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  • 1.
    Hedlund, Björn
    Luleå University of Technology, Department of Engineering Sciences and Mathematics, Wood Science and Engineering.
    Temperature and final moisture content distributions in vacuum driers with different fan configurations1996In: Quality wood drying through process modelling and novel technologies: 5th International IUFRO wood drying conference. pp. 159-168. Quebec City, August 13-17, 1996 / [ed] A. Cloutier; Y. Fortin; R. Gosselin, Sainte-Foy, Québec: Forintek Canada , 1996Conference paper (Refereed)
    Abstract [en]

    In a vacuum kiln working with convective heat transfer the temperature drop across the load is high due to the low density of the superheated steam. It is crucial to maintain a high and uniform steam velocity throughout the drying load in order to achieve a controlled drying process. Later designs of vacuum kilns have focused on an ambition to load large volumes of wood into the kilns or to minimize the installed fan power. The designs have sometimes neglected the need of a controlled steam circulation with an unfavorable steam flow pattern as a result. Measurements of the temperature distributions in vacuum kilns and final moisture content distributions have shown that the fan configuration has a great influence on the kiln performance. An unfavorable steam flow pattern leads to longer drying times as well as larger final moisture spreads in comparison to a more favorable steam flow pattern. A design with fans placed above the wood stack with a well defined pressure and suction side is superior to designs with the fans placed beside the stack and working on a combined pressure and suction side.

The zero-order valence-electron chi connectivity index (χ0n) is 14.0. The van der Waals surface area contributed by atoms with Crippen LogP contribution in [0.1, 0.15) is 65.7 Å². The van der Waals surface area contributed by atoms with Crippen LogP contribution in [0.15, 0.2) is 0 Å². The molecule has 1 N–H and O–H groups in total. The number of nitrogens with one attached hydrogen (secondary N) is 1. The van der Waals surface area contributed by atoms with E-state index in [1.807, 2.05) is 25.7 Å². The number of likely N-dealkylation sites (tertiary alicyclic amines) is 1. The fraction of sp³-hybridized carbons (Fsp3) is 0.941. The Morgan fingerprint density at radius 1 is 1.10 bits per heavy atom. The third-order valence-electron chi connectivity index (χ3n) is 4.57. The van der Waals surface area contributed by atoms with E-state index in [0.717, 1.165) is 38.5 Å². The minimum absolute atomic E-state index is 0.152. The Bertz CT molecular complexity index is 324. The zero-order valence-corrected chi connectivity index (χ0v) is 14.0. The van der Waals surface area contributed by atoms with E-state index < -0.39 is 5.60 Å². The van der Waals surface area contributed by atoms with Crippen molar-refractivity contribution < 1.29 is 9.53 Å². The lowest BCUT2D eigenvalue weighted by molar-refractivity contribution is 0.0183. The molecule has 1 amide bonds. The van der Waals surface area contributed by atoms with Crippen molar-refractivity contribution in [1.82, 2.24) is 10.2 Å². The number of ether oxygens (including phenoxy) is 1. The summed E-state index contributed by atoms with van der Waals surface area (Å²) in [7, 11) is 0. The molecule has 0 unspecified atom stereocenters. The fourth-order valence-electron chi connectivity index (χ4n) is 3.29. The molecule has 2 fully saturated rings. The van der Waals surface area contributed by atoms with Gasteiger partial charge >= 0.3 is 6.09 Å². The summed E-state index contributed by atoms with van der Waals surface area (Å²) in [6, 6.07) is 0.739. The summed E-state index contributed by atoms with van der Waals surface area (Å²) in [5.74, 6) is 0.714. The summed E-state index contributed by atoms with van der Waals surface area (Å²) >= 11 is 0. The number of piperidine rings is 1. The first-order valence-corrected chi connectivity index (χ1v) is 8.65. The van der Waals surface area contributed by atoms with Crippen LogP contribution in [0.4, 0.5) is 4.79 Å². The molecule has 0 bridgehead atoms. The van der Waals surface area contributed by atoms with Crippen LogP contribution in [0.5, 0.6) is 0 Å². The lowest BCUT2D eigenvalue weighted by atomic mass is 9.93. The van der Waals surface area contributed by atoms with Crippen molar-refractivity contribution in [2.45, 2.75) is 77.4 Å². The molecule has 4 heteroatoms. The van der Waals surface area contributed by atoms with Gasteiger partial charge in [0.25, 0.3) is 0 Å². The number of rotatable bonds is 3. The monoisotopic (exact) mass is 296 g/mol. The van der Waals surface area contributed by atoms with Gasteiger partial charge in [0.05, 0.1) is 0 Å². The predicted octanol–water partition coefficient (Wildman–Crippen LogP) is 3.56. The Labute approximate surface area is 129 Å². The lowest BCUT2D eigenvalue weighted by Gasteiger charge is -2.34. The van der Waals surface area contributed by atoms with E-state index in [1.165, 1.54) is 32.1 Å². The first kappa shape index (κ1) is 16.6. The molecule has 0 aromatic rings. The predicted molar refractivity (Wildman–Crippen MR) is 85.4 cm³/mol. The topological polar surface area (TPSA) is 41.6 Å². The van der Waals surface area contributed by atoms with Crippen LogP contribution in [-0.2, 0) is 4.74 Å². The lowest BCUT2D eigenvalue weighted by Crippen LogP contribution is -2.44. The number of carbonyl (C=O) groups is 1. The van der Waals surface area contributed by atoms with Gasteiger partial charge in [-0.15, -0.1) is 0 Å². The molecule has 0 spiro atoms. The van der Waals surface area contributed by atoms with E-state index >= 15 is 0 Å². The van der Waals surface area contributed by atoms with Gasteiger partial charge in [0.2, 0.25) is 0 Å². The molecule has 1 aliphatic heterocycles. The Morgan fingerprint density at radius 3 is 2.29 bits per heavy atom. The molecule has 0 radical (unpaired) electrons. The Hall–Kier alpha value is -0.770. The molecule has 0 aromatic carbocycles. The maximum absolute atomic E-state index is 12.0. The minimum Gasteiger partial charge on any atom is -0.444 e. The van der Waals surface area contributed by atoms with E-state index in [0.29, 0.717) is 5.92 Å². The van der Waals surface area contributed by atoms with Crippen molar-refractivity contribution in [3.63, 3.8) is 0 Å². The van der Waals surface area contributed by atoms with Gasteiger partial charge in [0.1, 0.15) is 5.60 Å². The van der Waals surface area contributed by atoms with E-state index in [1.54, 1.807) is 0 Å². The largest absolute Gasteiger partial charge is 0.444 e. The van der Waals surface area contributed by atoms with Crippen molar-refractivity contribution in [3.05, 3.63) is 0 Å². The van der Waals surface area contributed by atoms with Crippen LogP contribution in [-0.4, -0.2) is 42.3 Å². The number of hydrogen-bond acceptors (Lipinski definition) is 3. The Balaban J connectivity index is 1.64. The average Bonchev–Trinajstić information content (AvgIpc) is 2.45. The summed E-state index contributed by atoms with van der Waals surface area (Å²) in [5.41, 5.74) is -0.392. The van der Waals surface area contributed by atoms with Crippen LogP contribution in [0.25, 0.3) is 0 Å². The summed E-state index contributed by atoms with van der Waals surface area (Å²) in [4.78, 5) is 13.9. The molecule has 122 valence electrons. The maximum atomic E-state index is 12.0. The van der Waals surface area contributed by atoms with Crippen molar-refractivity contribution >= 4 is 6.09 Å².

• 2.
    Källander, Björn
    Stora Corporate Research AB.
    Climate control in vacuum dryers for convective heat transfer: Part 1: Demands on climate control2002In: Wood Science and Technology, ISSN 0043-7719, E-ISSN 1432-5225, Vol. 36, no 6, p. 477-486Article in journal (Refereed)
    Abstract [en]